Saturday, 4 July 2009

A Little Cessationism is Good for the Soul Part 2

Cessationism is good for the soul. It is not a mere belief that the miraculous gifts of the NT gradually ceased after the close of the cannon. It girds a whole approach to piety. I got some more reasons why it's good:
  1. It guards the church from wackos. Why is it that charismatic gifts seem to attract Christians who seem about as balanced as a Labrador puppy on Viagra? For every godly charismatic Wayne Grudem-type, there are ten Paul Cain's who are surrounded with craziness and questions over their moral integrity. Even the most sensible continuists wouldn't distance themselves fully from Todd Bentley until it all went pear shaped. Even the most sensible continuists were popping off to Toronto to fall down laughing like a hyena. Even the most sensible continuists embraced the Kansas City Prophets before they were exposed as wicked men and sexual predators. No, cessationists reject these muppets at first base because of our theology of the work of the Spirit, which in turn helps protect the integrity and purity of the bride of Christ.
  2. It values the integrity of Christian speech. Wayne Grudem's views on NT 2nd order revelation has provided fuel to the fire of nutters ready to jump on the 'fallible prophecy' bandwagon to justify all their erroneous utterances. I remember one of the Kansas City Prophets telling Phillip Jensen that God was going to kill him. He's still here and the 'prophet' has been discredited. During one of Grudem's talks at a Bethlehem Conference for Pastors, he warned against accepting prophecies that predict the future! If the gift is still being given, then you have to ask why? Is it because they are invariably wrong? No, the speech of the Christian should always promote truth. Salt water and fresh water cannot spring from the same well.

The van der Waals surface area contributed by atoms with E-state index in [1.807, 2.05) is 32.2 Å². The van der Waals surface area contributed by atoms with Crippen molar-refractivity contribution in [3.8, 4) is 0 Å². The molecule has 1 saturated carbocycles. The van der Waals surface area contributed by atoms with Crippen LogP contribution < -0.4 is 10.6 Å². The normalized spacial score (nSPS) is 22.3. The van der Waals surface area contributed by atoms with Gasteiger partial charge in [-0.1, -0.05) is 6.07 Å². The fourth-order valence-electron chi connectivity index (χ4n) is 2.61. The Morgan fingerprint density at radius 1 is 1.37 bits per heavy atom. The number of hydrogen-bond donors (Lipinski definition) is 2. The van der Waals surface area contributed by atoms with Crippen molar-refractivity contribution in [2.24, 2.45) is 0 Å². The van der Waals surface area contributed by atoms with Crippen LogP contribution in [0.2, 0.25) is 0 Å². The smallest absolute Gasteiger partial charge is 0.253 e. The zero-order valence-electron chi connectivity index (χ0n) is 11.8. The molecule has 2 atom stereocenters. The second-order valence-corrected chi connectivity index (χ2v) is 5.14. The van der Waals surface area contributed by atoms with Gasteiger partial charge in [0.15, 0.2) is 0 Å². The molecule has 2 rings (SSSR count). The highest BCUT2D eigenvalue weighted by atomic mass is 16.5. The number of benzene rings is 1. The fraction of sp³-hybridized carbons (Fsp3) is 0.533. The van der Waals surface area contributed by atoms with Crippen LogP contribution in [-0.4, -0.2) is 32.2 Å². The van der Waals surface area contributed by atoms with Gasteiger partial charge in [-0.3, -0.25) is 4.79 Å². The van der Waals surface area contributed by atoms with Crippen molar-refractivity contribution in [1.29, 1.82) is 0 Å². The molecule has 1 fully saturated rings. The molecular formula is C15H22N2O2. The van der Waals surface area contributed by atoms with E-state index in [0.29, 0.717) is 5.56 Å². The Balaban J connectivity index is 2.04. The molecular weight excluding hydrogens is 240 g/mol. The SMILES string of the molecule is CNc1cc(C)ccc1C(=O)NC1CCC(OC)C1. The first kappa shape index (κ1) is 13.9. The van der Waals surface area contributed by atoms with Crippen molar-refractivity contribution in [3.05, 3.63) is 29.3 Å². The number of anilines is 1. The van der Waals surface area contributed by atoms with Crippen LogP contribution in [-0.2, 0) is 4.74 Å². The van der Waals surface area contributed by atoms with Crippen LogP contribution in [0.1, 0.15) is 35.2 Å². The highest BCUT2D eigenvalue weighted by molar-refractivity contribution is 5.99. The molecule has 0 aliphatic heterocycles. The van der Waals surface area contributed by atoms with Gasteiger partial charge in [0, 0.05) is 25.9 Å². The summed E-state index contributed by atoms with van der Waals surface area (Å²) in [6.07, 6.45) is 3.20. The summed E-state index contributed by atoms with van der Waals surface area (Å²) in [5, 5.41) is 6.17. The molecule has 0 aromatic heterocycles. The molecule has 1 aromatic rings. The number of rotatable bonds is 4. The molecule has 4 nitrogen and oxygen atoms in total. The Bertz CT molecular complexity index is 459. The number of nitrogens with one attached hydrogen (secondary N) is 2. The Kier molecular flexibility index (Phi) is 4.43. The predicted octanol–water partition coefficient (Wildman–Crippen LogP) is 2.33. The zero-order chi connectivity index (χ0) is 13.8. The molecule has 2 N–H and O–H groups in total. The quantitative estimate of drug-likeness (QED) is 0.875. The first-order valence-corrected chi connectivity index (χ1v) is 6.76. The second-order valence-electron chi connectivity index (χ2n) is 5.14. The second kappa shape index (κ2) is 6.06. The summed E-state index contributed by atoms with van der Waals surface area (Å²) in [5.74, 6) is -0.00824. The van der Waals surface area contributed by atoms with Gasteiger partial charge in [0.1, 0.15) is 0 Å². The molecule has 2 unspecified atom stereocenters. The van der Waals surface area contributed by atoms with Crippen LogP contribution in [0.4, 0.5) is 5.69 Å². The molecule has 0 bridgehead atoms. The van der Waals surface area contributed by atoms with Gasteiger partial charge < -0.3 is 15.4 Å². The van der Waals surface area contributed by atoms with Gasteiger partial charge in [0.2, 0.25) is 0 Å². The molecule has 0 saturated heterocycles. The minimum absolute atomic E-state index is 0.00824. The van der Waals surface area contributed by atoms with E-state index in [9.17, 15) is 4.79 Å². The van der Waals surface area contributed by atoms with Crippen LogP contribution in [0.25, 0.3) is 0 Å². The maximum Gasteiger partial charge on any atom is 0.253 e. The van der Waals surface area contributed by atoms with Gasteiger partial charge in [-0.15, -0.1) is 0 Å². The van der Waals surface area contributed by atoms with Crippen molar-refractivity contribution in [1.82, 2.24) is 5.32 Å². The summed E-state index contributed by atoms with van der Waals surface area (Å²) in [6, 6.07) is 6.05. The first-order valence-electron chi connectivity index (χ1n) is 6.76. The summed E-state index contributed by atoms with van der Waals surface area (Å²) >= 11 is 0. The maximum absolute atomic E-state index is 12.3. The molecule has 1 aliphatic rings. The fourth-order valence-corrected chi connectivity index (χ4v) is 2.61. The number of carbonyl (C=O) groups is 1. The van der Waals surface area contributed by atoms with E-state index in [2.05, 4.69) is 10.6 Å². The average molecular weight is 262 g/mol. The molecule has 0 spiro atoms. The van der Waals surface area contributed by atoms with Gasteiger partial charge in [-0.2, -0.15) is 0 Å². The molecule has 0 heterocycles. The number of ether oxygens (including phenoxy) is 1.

3. It keeps the main thing the main thing. Like it or not, if we are to assume the continuation of prophecy, words of knowledge, etc, then they become de facto the dominating factor in our church gatherings. Despite all the warnings and safeguards put in place by those who practise 'prophecy', the Gospel gets sidelined and the work of Christ becomes a mere stepping stone to experiencing the power of God. Would that be the case if these were genuine works of the Spirit? Perhaps, as in the Corinthian abuse of tongues. Nevertheless, true prophecy in Corinth, I believe, functioned the way that Scripture does in our churches, i.e. to bring the words of God to the congregation. That's why tongues had to be interpreted, otherwise they were a meaningless word from God. Now, post-cannon, we ALREADY have God's words in our hands. Any further prophecies detract from the sufficiency of that word and the Gospel.
There might be a Part 3 if the Lord leads...


Anonymous said...

Oh I forgot to ask. What's a 'little' Cessationism? What's too much? When is Paul's injunction not to forbid tongues exceeded and that commanded violated?

Nick Mackison said...

A 'little' cessationism is just a soundbyte-ish title to the posts. Thought that was obvious.

Tongue's speaking should not be forbidden. Modern babbling which claims to be the gift should.